In Afghanistan, there are extremists everywhere -- but not the kind you think: I mean people living in extreme poverty, extreme pain, extreme despair. At the same time, there is extreme resilience and extreme hopefulness. Resilient is how I describe a country whose people have survived decades of warfare and instability and have always managed to prevail.
Still, many lack access to decent healthcare. In my new position as National Coordinator for Health Programs with the Aga Khan Foundation in Afghanistan, I work on programs that help the most vulnerable in Afghanistan: mothers and children. A few years ago, Save the Children ranked the country as the worst place in the world for pregnant women and UNICEF described it as "the most dangerous place to be born."
One of the Aga Khan Foundation's main health aims is improving the infrastructure, delivery, and quality of healthcare in Afghan hospitals including Badakhshan Provincial Hospital in Faizabad, where I visited in late September. Badakhshan has the highest rate of maternal and child mortality in Afghanistan due to many factors, including lack of healthcare workers (especially a lack of female health professionals), the isolation imposed by mountainous terrain and heavy snowfalls and cultural restrictions on women's movement and autonomy.
Financed by Germany, Norway, and the United States, there are projects for upgrading infrastructure and enhancing the quality of medical service by training healthcare workers and providing continuing education. We also have programs in post-graduate education for maternal and child health professionals, improvement of diagnostic and treatment services, strengthening institutional capacity for evidence-based interventions, and enhancement of eHealth diagnoses and trainings.
I began my path to my current position several years ago with the Aga Khan Development Network as a research analyst in Kyrgyzstan. After getting my master's in public health, I continued to pursue my passion for development work and helping those in extreme poverty by joining the Aga Khan Foundation U.S.A. (AKF USA) as a fellow in 2012, hoping to contribute to AKF USA's portfolio of health projects. In this portfolio, the U.S. office works with counterparts in developing countries to achieve sustainable improvements in the health of vulnerable groups -- especially isolated rural populations, women and young children -- by working to establish basic health services, better policies and health financing.
My time at AKF USA was transformative. One of the biggest challenges was not only understanding the scope and depth of our work, but explaining it. One memorable moment occurred at the Population-Level Behavior Change Evidence Summit in Washington DC: a woman hurried across the room, took a chair beside me, glanced at my name tag, and exclaimed, "The Aga Khan Foundation! You do some amazing work in the world." She then asked eagerly, "What is AKF doing now?"
That's a wonderful question, one that I've often answered with much enthusiasm. After almost a year with AKF, however, it was becoming ever more challenging to capture all our "amazing work" in a brief summary.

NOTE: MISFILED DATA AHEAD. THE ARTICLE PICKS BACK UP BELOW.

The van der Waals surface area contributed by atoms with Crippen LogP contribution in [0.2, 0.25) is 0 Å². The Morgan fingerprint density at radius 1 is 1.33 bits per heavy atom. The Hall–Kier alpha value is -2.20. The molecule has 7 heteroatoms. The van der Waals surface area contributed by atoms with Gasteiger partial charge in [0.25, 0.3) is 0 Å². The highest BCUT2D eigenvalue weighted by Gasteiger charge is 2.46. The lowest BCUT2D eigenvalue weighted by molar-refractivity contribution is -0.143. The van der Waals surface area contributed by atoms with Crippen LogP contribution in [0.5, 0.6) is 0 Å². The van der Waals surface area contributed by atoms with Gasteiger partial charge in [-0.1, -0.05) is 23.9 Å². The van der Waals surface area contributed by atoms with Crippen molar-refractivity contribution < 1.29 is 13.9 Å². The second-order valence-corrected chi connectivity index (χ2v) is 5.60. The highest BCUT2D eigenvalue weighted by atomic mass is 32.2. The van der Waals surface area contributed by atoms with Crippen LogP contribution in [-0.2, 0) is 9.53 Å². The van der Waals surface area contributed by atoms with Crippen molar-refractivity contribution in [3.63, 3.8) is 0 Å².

My table, by then full of people listening intently, was excited as I described AKF USA's new $60 million partnership with the U.S. Agency for International Development in Afghanistan for long-term, community-based social development based on multi-input area development (MIAD). In health, I also mentioned the USAID-funded Chitral Child Survival Program in Pakistan, which trains and accredits community health workers at the grassroots level to provide quality healthcare to women during and after their pregnancy and engages communities in lowering their rates of maternal and infant mortality. This ignited a discussion on work in other sectors ranging from agriculture and early childhood education to access to finance.
My tablemates told harrowing stories of setting up makeshift clinics in Haiti after the earthquake and working in Siberia with expectant mothers in the dead of winter. My own experiences seemed puny next to theirs.
Ever since my year in Kyrgyzstan, my every thought (family and friends can attest) involved getting back to Central Asia and working again with extraordinary people, building on the resiliency I saw there. My family is Ismaili, the branch of Islam led by His Highness the Aga Khan, so I grew up familiar with the Aga Khan Development Network's remarkable work in alleviating poverty. Though my drive to serve is certainly rooted in my faith, I truly believe that service is a fundamental human value that we all share. I realized early that the world's problems are deep and complex, but I'm committed to finding lasting solutions that help marginalized people feel empowered to thrive. As former Secretary of State Hillary Clinton put it, "Our job is to put ourselves out of business."
Now that I'm in Afghanistan, I have my work cut out for me. The poor health conditions for young children and women demand innovative, sustainable interventions. I've been here just a few months, but I already feel a strong connection to the people, including an expectant mother I met outside the newly renovated hospital in Faizabad.
She patted her big belly and said, "My child will be a doctor in this hospital and will save all the children."
So I asked about her baby. She smiled and said, "I think it's a girl."
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